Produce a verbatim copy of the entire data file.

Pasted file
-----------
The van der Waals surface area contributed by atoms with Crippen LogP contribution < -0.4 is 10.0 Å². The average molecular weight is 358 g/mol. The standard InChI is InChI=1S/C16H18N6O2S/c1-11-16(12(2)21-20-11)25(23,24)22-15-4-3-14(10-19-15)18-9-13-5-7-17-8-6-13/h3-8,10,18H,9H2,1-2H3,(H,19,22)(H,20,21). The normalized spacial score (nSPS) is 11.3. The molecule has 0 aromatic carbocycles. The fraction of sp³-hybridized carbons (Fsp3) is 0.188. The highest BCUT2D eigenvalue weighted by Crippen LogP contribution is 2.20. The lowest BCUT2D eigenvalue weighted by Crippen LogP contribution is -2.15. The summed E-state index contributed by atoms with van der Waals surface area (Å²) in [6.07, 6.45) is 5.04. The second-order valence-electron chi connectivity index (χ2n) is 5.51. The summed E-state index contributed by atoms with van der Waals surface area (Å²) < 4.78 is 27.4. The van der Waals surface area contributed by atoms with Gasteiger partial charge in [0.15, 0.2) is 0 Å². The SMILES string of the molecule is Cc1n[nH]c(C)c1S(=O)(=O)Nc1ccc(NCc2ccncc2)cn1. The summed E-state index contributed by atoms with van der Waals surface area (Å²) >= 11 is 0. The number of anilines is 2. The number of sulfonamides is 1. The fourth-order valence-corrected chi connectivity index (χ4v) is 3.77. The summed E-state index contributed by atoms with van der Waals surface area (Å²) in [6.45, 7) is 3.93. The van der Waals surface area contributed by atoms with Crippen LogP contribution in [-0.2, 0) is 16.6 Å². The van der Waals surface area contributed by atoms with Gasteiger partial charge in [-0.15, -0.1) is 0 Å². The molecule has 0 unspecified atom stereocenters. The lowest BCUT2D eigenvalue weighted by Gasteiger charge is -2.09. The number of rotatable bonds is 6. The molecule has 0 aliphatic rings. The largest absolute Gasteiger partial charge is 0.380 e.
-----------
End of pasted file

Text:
The van der Waals surface area contributed by atoms with Crippen LogP contribution < -0.4 is 10.0 Å². The average molecular weight is 358 g/mol. The standard InChI is InChI=1S/C16H18N6O2S/c1-11-16(12(2)21-20-11)25(23,24)22-15-4-3-14(10-19-15)18-9-13-5-7-17-8-6-13/h3-8,10,18H,9H2,1-2H3,(H,19,22)(H,20,21). The normalized spacial score (nSPS) is 11.3. The molecule has 0 aromatic carbocycles. The fraction of sp³-hybridized carbons (Fsp3) is 0.188. The highest BCUT2D eigenvalue weighted by Crippen LogP contribution is 2.20. The lowest BCUT2D eigenvalue weighted by Crippen LogP contribution is -2.15. The summed E-state index contributed by atoms with van der Waals surface area (Å²) in [6.07, 6.45) is 5.04. The second-order valence-electron chi connectivity index (χ2n) is 5.51. The summed E-state index contributed by atoms with van der Waals surface area (Å²) < 4.78 is 27.4. The van der Waals surface area contributed by atoms with Gasteiger partial charge in [0.15, 0.2) is 0 Å². The SMILES string of the molecule is Cc1n[nH]c(C)c1S(=O)(=O)Nc1ccc(NCc2ccncc2)cn1. The summed E-state index contributed by atoms with van der Waals surface area (Å²) >= 11 is 0. The number of anilines is 2. The number of sulfonamides is 1. The fourth-order valence-corrected chi connectivity index (χ4v) is 3.77. The summed E-state index contributed by atoms with van der Waals surface area (Å²) in [6.45, 7) is 3.93. The van der Waals surface area contributed by atoms with Crippen LogP contribution in [-0.2, 0) is 16.6 Å². The van der Waals surface area contributed by atoms with Gasteiger partial charge in [-0.15, -0.1) is 0 Å². The molecule has 0 unspecified atom stereocenters. The lowest BCUT2D eigenvalue weighted by Gasteiger charge is -2.09. The number of rotatable bonds is 6. The molecule has 0 aliphatic rings. The largest absolute Gasteiger partial charge is 0.380 e.